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Archives for October 23, 2016

Wall-to-wall landscaping | Jacksonville News, Sports and … – Florida Times

Imagine stepping into a bathtub, and instead of bathroom tiles lining the wall next to you, there’s a fresh vertical garden, lush with bright green ferns, lavender, baby’s tears, mint and other fragrant plants.

San Francisco-based design studio Siol created just that a few years ago for one home.

Unusual ways to display indoor plants run the gamut, from built-in shelves and containers in and along walls, countertops or tables, to wall pockets and terrariums.

“Decorating with plants is still one of the easiest ways to make a home feel lived in and relaxed,” said James Augustus Baggett, editor of Country Gardens magazine. “There are so many different ways that people can incorporate plants into a home’s design.”

For that living green bathroom wall, grow lights and a self-circulating drip water system were built into the 10-by-10-foot wall to promote indoor growth, said Siol co-owner and principal Jessica Weigley, 38. Lavender plants added a spa-like dash of aromatic beauty.

“We were joking that you could pick the lavender and put it into the bath with you,” Weigley said. “Bringing nature indoors is huge. It still requires care and attention, like any other garden. It’s just on your wall.”

Of course, a full green wall is also incredibly pricy — it can cost customers at least $10,000, at about $100 to $200 per square foot, Weigley said, because of its embedded lighting and watering system.

A much cheaper indoor-garden alternative is pockets made of various materials — including ceramic, glass, plastic, wood, metal and even macrame — that can hang directly on a wall and be filled with plants, said Baggett. They can run about $20 to $100 each.

Easy-to-care-for indoor plants include snake plants — also known as sansevierias — with long, pointy green leaves that reach upward; dark green, cast iron plants; wall-crawling ivy; dangling spider plants; succulents, and foxtail ferns. Snake plants and cast iron plants, especially, require little light and watering. Bonsai trees, bay laurel trees and small fig trees can also be displayed indoors in both planters and partitioned floor areas padded with soil and rocks.

Those living in smaller homes can get creative: “Vertical gardening is the hottest trend for not a lot of space,” said Baggett. “There’s the floating shelf — a shelf that’s just sticking out of the wall — and the half wall, a waist-high wall, with plants on top of it. Recessed wall niches are also popular.”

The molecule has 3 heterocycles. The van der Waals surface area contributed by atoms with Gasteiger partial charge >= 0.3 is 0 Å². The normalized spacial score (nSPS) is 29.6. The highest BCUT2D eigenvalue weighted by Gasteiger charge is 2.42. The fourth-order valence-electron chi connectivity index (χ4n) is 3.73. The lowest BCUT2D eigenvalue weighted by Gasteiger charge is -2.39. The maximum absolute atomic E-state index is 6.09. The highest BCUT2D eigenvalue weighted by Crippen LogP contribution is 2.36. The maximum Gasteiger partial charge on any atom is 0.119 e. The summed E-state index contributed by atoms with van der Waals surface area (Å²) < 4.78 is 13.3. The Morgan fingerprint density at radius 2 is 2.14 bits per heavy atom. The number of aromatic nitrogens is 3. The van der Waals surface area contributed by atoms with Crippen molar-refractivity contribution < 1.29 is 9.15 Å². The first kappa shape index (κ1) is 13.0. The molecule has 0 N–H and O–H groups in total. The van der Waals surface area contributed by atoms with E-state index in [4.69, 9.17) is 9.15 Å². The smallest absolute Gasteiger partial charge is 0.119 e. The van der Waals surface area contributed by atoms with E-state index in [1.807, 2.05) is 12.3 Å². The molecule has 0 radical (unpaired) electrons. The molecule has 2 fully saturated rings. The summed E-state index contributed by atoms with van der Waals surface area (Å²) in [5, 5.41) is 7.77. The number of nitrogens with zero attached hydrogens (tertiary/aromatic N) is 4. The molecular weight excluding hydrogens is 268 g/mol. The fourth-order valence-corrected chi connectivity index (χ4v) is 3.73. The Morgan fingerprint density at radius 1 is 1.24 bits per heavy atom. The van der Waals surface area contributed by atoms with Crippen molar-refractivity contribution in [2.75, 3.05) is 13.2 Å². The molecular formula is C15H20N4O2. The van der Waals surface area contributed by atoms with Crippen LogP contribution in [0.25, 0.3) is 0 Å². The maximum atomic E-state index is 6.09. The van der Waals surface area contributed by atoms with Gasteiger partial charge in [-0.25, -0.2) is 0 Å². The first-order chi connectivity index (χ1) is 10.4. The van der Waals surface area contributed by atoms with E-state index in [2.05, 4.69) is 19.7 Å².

Miniature gardens, from terrariums — landscapes in glass containers — to fairy gardens, have caught on for both space-conscious adults and fun-loving kids, he said.

What are fairy gardens? They’re small, whimsical sceneries decorated with itsy-bitsy figurines, houses, moss, milkweed pods, pine cones and tiny plants.

Kokedama, a Japanese plant art that means “moss ball” in English, involves forming a moss-covered ball of soil around the roots of a plant and wrapping it with twine. Suspending these moss balls as hanging plants is also a trend, Baggett added.

Those with a retro aesthetic can display succulents and cacti in vintage tins and decorative pottery. Molded fiberglass bullet planters, popular in the 1950s, have also been making a comeback. The size of an ice bucket, the planter is held aloft on a three-pronged stand.

“Plant stands are handy. You’re raising those plants to eye level,” said Baggett. “That pulls your eye around that room. It’s the same way in an outdoor garden that people use color to pull the eye around the garden.”

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Tiny spider mites can do big damage – Tribune

Tiny spider mites can do big damage

Updated 24 hours ago

Spider mites can be very troublesome to gardeners, especially on certain plants. These little critters aren’t insects, but rather close relatives of spiders and ticks. They have eight legs, are less than 120th of an inch long and feed by sucking out plant juices.

Despite their small size, spider mites can cause big problems. They live in large colonies and collectively spin fine webbing to shelter themselves. Many gardeners spot the webbing before discovering the mites themselves. The webs are most often found on the undersides of infested leaves. The best way to see the mites themselves is to shake an infested leaf over a sheet of white paper and look for small moving specks on the paper.

Spider mites produce several generations per year, and each mite lives only a few days. Because female mites lay many eggs in a very short period of time, spider mite populations can quickly spiral out of control if there are no predators to keep them in check.

Spider mite feeding leaves behind mottled, yellow foliage that, in severe cases, will dry up and fall off the plant. Hot, dry weather makes the problem worse.

Susceptible plants include garden phlox, dwarf Alberta spruce, azaleas, melons, grapes, strawberries and other plants.